BOGOTA (Thomson Reuters Foundation) - More than 100 girls in El Salvador, some as young as 10, got pregnant after being raped at home during the coronavirus lockdown, but strict laws mean they have no safe options to end unwanted pregnancies, campaigners said on Monday.
Under El Salvador’s total ban on abortion, even in cases of rape, incest, a deformed fetus or when a mother’s life is in danger, the girls must carry the pregnancies to term or seek risky backstreet abortions, say reproductive rights advocates.
“In many cases, it’s a pregnancy that girls are forced to live with,” said Morena Herrera, head of the Citizen Group for the Decriminalization of Abortion (CDFA).
“That’s the reality. There are no options,” she told the Thomson Reuters Foundation.
According to health ministry figures, 114 girls aged 10 to 14 became pregnant during El Salvador’s rigid lockdown in the months of April, May and June.
Neither the government’s health nor women’s ministries responded to requests for comment.
The figures show girls are not protected or safe at home, forced by lockdowns and school closures to be confined with abusive family members, rights groups say.
“The majority of rapes are carried out by relatives, like grandfathers, and people known by the girl,” said Vilma Vaquerano, an expert on gender violence at The Salvadoran Women for Peace (ORMUSA), a feminist group.
“This didn’t originate from the pandemic. It’s a constant problem,” Vaquerano added.
About a third of all pregnancies in the Central American nation occur among girls under age 19, driven by scarce access to birth control, sexual violence and a lack of education on girls’ rights, activists say.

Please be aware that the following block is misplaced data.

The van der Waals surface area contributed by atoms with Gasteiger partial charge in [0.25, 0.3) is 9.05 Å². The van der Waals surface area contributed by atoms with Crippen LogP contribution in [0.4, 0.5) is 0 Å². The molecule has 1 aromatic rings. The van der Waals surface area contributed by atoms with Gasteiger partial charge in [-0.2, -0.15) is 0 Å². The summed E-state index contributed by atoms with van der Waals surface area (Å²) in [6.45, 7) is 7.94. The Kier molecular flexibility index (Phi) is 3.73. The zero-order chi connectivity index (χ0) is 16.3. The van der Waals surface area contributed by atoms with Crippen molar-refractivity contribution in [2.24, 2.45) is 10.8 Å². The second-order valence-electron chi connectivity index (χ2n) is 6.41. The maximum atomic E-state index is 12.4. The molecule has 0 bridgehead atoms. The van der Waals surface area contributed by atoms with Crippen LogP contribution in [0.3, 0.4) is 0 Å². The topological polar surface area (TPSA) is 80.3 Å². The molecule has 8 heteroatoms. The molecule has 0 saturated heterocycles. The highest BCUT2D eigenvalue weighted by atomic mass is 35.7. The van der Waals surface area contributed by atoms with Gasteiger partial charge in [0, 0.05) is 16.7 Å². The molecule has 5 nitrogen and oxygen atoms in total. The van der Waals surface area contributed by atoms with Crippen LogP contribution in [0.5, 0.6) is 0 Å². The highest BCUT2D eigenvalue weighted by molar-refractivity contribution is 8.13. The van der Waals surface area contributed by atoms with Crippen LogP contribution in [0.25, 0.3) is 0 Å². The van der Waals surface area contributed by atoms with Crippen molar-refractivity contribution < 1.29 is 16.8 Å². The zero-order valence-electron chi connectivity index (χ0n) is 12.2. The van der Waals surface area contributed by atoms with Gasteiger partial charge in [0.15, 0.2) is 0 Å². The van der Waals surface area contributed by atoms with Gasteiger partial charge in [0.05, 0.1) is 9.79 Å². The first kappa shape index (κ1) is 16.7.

Abortion has been a crime in the socially conservative and mostly Catholic nation since 1997.
At least 14 women were sentenced to prison for terms of 12 years or more for abortion crimes from 2000 to 2014, according to the CFDA.
Attempts by lawmakers to pass various bills to ease the ban failed in 2016 and 2017.
President Nayib Bukele has said he believes abortion should be allowed only if the mother’s life is at risk, but easing the ban is not a political priority.
“There’s no public debate regarding the need to change the total ban so that girls and women have access to a safe abortion,” said Herrera.
Worldwide, unsafe abortion is one of the main causes of maternal deaths among girls and women, according to medical charity Medicins Sans Frontieres (MSF).
“Teen girls who become pregnant may not want to become mothers. We know it pushes them to resort to unsafe methods,” said Dr. Manisha Kumar, who heads MSF’s global task force on safe abortion care.
Young girls also face risky pregnancies, she said.
“A 10-year-old girl’s body is still growing and developing. It’s not large enough to carry through a pregnancy and childbirth,” Kumar said.
Some pregnant girls kill themselves, although there is little data on young suicides due to unwanted pregnancies in El Salvador, activists say.
Suicide is often recorded as death by poisoning, making it unclear if the case was intentional or accidental, they say.
A 2019 report by the United Nations Population Fund (UNFPA) documented the cases of 14 El Salvadoran pregnant teens and young women who killed themselves, most by drinking pesticide.
“Teen pregnancy is an expression of a gender-based violence where you have girls aged 10, 11, 12, pregnant,” said Hugo Gonzalez, UNFPA’s country representative in El Salvador.
He said a key way to prevent teenage pregnancies is to ensure children get sex education in schools but apart from a few pilot projects and teacher training, many receive little or no sex education.
Reporting by Anastasia Moloney; Editing by Ellen Wulfhorst. Please credit the Thomson Reuters Foundation, the charitable arm of Thomson Reuters, that covers the lives of people around the world who struggle to live freely or fairly. Visit news.trust.org
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